The correlation analysis between features and five types of gestures

We calculate absolute value of the correlation coefficient between each of the 15 features and five types of gestures, respectively [16]. Calculating it as follows:

where n is the number of all samples, y_{
ij
} represents the jth (1 ≤ j ≤ 15) feature of the ith sample, \( {\overline{y}}_j \) represents the mean of the jth feature in all samples, t represents the target value, and \( \overline{t} \) is the mean of the target value. Define the target value of the first gesture is 1, the target value of the second gesture is 2, the target value of the third gesture is 3, the target value of the fourth gesture is 4, and the target value of the fifth gesture is 5. Each final correlation coefficient is the mean absolute value of all experimenters’ correlation coefficient. Then, we illustrate with a bar graph (as shown in Fig. 6). In this paper, we obtain the sEMG envelope signal, and this is the DC signal after the raw sEMG signal is amplified, rectified, integrated, and amplified again. As a result, the sEMG envelope signal is different from the raw sEMG signal. So, we make the correlation analysis about the suitability of the classification for the five types of gestures. It can be seen from Fig. 6 that the absolute value of the correlation coefficient between SSC and the target value is the smallest and is approximately equal to zero. It is irrelevant. So SSC almost has no effect for classification of five types of gestures. We remove the SSC from all features. Lastly, we get the 14 features.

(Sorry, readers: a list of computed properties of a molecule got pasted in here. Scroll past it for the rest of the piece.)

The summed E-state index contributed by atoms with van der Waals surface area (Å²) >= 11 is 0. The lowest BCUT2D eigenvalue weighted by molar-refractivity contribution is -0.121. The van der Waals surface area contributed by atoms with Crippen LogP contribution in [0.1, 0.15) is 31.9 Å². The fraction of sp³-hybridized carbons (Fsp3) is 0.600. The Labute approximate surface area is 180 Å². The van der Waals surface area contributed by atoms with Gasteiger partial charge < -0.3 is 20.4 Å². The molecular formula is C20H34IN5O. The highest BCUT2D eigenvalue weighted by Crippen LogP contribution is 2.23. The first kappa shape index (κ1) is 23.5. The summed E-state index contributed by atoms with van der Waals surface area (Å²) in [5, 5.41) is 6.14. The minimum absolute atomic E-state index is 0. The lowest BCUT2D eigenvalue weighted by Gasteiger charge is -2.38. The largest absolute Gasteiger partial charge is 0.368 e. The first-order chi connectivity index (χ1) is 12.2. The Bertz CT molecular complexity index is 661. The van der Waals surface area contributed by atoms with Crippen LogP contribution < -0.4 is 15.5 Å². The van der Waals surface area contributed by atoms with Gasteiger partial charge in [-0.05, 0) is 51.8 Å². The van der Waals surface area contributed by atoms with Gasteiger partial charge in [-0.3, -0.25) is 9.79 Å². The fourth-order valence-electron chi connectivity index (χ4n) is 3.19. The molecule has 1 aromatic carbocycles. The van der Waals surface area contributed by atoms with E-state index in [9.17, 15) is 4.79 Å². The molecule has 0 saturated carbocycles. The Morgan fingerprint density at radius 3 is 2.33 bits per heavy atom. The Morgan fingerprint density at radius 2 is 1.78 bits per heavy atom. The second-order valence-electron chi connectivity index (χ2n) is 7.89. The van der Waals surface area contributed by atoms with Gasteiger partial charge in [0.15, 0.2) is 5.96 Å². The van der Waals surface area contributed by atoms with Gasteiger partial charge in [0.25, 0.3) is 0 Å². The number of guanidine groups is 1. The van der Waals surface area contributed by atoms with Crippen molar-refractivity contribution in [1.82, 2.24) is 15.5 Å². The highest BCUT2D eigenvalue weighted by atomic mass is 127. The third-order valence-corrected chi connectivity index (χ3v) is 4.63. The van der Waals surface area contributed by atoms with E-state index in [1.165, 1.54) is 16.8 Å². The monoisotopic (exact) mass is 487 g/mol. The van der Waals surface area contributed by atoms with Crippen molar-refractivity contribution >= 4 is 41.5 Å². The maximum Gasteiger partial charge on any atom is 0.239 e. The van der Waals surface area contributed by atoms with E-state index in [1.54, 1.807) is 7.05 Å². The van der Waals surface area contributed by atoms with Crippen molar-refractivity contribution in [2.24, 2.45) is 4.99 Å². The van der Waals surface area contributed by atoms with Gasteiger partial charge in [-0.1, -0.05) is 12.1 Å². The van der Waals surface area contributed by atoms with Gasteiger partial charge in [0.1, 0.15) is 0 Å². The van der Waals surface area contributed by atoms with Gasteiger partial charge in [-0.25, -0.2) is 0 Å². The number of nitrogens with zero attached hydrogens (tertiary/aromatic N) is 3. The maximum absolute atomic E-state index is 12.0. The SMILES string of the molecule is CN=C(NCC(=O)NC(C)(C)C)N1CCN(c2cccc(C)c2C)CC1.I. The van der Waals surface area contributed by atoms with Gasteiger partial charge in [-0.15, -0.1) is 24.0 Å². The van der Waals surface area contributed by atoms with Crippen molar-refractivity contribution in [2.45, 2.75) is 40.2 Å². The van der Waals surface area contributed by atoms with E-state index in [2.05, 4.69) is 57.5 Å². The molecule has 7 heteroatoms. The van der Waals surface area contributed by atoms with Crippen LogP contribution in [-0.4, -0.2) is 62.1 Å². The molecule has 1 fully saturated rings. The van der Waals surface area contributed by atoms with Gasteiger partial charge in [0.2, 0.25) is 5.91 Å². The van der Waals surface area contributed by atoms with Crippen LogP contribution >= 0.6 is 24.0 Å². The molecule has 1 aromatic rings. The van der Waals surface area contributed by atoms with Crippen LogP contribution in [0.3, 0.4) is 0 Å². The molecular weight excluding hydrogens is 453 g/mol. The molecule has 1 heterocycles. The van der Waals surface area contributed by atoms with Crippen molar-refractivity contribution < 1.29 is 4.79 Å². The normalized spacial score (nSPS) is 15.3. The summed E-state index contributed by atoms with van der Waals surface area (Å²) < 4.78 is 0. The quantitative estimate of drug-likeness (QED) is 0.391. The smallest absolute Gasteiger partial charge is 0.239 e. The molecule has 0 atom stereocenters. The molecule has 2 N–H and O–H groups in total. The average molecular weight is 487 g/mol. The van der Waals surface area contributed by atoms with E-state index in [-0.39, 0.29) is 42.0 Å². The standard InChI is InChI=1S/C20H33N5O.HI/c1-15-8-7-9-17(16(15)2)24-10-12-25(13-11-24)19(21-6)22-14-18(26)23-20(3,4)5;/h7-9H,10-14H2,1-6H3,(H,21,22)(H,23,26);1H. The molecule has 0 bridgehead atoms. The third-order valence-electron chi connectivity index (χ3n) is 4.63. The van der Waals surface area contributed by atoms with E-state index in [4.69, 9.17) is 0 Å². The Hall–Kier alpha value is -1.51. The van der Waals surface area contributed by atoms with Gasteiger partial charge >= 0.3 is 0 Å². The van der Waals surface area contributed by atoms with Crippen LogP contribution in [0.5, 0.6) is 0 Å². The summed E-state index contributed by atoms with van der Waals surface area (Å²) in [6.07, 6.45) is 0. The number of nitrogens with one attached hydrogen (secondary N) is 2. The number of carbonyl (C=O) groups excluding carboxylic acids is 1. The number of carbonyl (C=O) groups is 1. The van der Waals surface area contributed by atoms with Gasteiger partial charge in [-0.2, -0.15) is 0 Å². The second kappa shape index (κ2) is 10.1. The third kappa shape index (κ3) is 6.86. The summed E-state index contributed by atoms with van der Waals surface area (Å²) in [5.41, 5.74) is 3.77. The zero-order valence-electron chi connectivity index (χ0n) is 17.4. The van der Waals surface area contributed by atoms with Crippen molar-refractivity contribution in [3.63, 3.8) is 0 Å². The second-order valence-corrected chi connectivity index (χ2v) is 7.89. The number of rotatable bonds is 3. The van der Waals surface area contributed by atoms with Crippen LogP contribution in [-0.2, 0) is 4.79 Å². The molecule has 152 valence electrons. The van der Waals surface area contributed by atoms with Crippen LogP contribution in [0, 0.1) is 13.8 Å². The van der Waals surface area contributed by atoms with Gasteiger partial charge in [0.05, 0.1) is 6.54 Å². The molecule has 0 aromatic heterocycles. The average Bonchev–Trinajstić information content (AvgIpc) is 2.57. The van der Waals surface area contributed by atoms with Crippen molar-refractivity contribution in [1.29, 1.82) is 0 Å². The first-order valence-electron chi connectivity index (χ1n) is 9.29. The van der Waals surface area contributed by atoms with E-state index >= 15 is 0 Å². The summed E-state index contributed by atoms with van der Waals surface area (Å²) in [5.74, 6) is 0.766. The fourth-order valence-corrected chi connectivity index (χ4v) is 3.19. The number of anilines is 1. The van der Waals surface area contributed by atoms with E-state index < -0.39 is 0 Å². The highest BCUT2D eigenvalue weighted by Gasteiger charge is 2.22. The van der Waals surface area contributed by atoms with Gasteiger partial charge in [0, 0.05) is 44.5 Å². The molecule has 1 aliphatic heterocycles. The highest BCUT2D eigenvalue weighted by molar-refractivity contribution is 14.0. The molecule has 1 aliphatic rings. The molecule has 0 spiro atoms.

PCA linear dimensionality reduction algorithm

High-dimensional spatial data cannot be visually expressed, so we cannot choose the appropriate classifier subjectively. In addition, the higher the dimension means the greater the amount of data, the more complex the data for handling, and the higher the hardware requirements. In order to observe distribution of the sample data and simplify the task of classifier, we use the dimensionality reduction algorithm. PCA (principal component analysis) is the most commonly used linear dimensionality reduction algorithm. Through a kind of linear projection, this algorithm can make the data be mapped to low-dimensional space from high-dimensional space. We assume that n dimensional vector w is the mapping vector, then make the mapping data variance maximum:

where m is the number of all samples, X_{
i
} is the eigenvector which consists of all the features of every sample, and \( \overline{\boldsymbol{X}} \) is the average vector of all the features of all samples. W is a matrix containing all the mapping vectors as column vectors. After transformation, the following optimal projection matrix can be obtained:

where tr is the trace of the matrix, I is the unit matrix, and A is the covariance matrix of all the sample data. The optimal projection vector W^{′} is composed of eigenvectors that are column vectors which are determined by the front k largest eigenvalues of the sample data covariance matrix A, so that the transformed dimensionality reduction matrix can be obtained as follows: